I keep on eye on the New York Times for recipe ideas, but usually what they feature has too much salt, fat or sugar for my needs. Such was the case when I recently received a Times email entitled 72 Recipes You Should Make This Fall.
Looking through them, I didn’t see many heart-health choices until I came across this chicken braised in two vinegars recipe. The Times uses thighs, high in fat, so I’d substitute breasts and leave off the salt mentioned as something you can add for serving.
The ingredients (with my changes):
2 pounds boneless, skinless
chicken thighs (substitute breasts)
Kosher salt and black pepper (leave out the salt)
2 tablespoons olive oil
6 garlic cloves, peeled and smashed
½ cup best-quality balsamic vinegar
½ cup best-quality red wine vinegar
1 tablespoon finely chopped Italian parsley (optional)
2 teaspoons finely chopped oregano (optional)
Flaky salt, for serving (optional) (leave it out, do include the above spices though, they will impart more flavor than simply adding salt)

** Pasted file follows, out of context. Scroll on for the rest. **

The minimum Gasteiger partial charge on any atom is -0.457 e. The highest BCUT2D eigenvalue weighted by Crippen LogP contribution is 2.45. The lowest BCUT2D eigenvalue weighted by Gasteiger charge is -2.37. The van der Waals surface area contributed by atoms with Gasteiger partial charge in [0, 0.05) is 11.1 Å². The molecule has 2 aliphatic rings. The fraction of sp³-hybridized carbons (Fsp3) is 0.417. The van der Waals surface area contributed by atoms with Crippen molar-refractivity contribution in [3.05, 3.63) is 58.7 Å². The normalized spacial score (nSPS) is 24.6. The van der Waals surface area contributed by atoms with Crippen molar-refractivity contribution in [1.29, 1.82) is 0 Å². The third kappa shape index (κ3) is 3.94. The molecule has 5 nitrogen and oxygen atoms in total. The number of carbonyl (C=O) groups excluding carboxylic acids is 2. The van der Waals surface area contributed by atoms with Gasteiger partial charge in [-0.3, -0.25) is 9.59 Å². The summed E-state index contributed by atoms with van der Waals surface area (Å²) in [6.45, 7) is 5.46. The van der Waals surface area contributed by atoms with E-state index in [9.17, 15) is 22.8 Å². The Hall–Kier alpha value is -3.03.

And here’s the step-by-step, so you don’t have to click through to the source if you don;t want to (some readers have complained about that, sorry).
- Season chicken with pepper
- In a large sauté pan, heat olive oil over medium heat.
- Add garlic and cook about 2 minutes.
- Remove with a slotted spoon and set aside.
- Begin cooking the chicken, making sure not to crowd the pan Cook until the chicken is no longer pink on the outside and begins to lightly brown in spots, about 3 to 4 minutes per side. If it’s not cooked through at this point, that’s O.K.
- If you’ve cooked the chicken in batches, add all of the meat and any residual juices back to the pan. Pour in the vinegars, add reserved garlic and bring to a simmer. Turn heat to medium-low, cover and allow the meat to continue to cook in the sauce, about 5 to 7 minutes more.
- Uncover and toss chicken well in the vinegar sauce to coat. Cook chicken about 3 to 5 minutes more or until the sauce has reduced by about half and has thickened slightly. Sprinkle with parsley and oregano.